A trip from Sooke to a cosy cabin in Port Renfrew on Vancouver Island's wild west coast offers a delicious diversion from city life, with some tasty stops along the way.
(Cinda Chavich photos)
By CINDA CHAVICH
I always feel a release of city stress, a little internal sigh, as we turn the car off the busy main highway towards Sooke.
Just beyond the suburban sprawl of big boxes and strip malls, the road narrows and winds into the forested coastal landscape, a rugged side of island known for its surfing beaches, tall trees and wilderness pursuits. It’s the yin to the yang of the more populous eastern shore, where sheltered waters and sunshine have long made settling more popular and practical.
And that’s the lure of the wild outer coast for me. The wetter weather and exposure to the open Pacific make this a sparsely populated place, and a bit of a renegade’s paradise.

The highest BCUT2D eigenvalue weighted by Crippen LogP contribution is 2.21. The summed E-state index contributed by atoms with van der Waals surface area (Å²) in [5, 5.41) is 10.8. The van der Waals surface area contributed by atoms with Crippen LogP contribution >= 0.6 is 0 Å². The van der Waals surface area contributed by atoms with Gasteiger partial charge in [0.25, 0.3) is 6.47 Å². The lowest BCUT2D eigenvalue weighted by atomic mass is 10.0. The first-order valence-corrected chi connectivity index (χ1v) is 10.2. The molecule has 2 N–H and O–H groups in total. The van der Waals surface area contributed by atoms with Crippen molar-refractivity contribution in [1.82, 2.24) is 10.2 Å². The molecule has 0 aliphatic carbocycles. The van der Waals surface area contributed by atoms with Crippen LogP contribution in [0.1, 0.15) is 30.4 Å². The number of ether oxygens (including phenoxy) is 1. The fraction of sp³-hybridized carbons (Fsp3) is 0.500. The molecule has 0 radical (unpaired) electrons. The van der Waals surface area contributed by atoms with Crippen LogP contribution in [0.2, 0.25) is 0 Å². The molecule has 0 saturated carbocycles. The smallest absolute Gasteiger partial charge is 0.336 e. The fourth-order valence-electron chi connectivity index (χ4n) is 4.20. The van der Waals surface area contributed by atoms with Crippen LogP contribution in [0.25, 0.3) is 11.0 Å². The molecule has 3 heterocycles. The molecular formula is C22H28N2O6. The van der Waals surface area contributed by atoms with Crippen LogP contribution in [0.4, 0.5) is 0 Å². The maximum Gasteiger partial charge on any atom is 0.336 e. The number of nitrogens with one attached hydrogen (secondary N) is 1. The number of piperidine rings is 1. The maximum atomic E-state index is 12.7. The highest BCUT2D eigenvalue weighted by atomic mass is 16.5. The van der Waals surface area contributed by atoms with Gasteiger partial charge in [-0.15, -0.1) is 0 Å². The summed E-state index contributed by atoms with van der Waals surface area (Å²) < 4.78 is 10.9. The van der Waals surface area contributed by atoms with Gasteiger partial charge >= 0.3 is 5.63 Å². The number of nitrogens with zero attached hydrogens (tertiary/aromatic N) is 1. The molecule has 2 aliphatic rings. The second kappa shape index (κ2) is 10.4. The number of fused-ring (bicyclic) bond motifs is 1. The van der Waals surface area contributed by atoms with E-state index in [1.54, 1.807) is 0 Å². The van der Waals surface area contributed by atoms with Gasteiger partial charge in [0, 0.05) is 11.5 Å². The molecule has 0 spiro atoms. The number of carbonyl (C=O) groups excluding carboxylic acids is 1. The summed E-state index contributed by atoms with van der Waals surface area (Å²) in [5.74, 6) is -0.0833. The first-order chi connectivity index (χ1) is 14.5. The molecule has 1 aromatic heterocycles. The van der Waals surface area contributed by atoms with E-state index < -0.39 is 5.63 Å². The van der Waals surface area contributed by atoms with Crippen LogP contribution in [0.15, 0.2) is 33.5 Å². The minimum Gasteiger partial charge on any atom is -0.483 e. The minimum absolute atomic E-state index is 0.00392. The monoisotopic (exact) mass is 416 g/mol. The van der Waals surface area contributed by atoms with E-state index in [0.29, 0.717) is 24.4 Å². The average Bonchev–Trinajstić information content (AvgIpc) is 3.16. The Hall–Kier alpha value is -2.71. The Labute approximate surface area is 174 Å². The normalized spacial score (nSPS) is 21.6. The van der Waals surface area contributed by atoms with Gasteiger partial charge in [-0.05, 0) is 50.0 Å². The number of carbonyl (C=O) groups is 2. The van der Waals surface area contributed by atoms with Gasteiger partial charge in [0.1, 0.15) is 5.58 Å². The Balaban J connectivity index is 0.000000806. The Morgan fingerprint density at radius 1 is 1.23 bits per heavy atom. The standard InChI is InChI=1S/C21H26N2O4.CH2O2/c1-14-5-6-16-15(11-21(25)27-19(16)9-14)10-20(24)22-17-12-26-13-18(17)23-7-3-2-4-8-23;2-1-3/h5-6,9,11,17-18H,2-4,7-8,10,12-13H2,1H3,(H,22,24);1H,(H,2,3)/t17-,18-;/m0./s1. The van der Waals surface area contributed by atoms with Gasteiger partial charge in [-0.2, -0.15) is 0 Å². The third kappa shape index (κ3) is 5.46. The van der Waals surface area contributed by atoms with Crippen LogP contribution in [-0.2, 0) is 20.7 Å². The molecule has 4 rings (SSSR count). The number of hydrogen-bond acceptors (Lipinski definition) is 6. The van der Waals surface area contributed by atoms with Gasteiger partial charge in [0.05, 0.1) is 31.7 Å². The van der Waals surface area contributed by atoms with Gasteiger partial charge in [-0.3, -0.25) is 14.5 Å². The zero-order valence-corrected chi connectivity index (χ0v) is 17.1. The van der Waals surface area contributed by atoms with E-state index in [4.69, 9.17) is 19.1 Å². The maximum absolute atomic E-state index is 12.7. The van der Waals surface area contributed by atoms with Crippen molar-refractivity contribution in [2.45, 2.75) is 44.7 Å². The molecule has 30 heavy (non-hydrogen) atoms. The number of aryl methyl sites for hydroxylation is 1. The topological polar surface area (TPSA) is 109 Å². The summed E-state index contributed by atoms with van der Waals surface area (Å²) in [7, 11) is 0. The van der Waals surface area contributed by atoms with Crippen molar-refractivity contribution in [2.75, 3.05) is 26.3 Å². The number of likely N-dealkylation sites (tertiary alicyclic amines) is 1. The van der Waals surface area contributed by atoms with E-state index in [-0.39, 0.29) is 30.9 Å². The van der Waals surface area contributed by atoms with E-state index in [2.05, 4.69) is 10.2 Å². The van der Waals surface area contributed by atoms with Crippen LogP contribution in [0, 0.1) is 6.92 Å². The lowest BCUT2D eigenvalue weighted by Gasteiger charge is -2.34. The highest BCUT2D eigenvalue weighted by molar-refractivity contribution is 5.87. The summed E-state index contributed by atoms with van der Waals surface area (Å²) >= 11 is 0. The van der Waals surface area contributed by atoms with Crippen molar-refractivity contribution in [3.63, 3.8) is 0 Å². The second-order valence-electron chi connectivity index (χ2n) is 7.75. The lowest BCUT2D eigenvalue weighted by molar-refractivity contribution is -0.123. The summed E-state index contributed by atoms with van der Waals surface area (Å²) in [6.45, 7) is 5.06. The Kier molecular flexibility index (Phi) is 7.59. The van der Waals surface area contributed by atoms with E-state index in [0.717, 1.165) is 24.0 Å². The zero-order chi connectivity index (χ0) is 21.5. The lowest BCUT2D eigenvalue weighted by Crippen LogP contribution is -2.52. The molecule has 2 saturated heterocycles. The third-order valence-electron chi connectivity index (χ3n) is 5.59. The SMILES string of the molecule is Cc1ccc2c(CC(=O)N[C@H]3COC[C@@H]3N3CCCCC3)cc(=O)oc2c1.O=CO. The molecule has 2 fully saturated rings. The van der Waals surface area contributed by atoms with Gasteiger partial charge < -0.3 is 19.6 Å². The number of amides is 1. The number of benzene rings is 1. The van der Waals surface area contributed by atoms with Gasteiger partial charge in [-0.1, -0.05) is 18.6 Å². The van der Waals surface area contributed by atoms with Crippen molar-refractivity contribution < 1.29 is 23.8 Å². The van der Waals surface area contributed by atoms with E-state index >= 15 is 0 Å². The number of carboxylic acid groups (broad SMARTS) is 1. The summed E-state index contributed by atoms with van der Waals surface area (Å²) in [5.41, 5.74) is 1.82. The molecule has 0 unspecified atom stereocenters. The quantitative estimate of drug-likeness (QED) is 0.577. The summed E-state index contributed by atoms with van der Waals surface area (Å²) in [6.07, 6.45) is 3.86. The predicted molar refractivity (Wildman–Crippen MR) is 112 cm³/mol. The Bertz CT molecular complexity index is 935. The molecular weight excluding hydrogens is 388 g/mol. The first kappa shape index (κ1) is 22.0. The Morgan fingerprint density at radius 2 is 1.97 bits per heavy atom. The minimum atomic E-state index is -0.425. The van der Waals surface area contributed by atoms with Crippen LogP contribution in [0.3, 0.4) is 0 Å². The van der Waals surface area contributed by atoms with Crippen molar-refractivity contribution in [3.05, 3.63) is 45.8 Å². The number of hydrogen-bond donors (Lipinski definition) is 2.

What you’ll find on road trip from Sooke to the “end of the road” at Port Renfrew is a reflection of that pioneering spirit, and a growing haven for food lovers, with creative craft brewers and distillers, seaside foragers, small farmers and passionate chefs.
It’s a mere 90-minute drive from the capital to a cosy cabin at Wild Renfrew and a meal at their waterside Renfrew Pub, but there’s a lot to discover enroute – especially for a food lover – so making a day of the journey is more my style. It’s also the perfect way to fill the pantry with the kind of local goodies that will sustain us over a winter weekend while we explore the rain forest, in the Tall Tree Capital of Canada.
ENROUTE TO SOOKE
Highway 14 (a.k.a. Sooke Road) meanders through sprawling suburbs and farmland, teasing us with deeply wooded stretches and glimpses of the rocky coastline as we leave the city behind.
It’s all part of the 300-km Pacific Marine Circle Route, a drive that takes you out into the coastal rain forest, then cuts back across the island through its heavily logged central spine, and back to Victoria via the orchards and vineyards of the Cowichan Valley. You can drive it all easily in a day, or make it part of a longer trip, stopping to hike along rugged beaches and rainforest trails, and visiting wineries, resorts and restaurants along the way.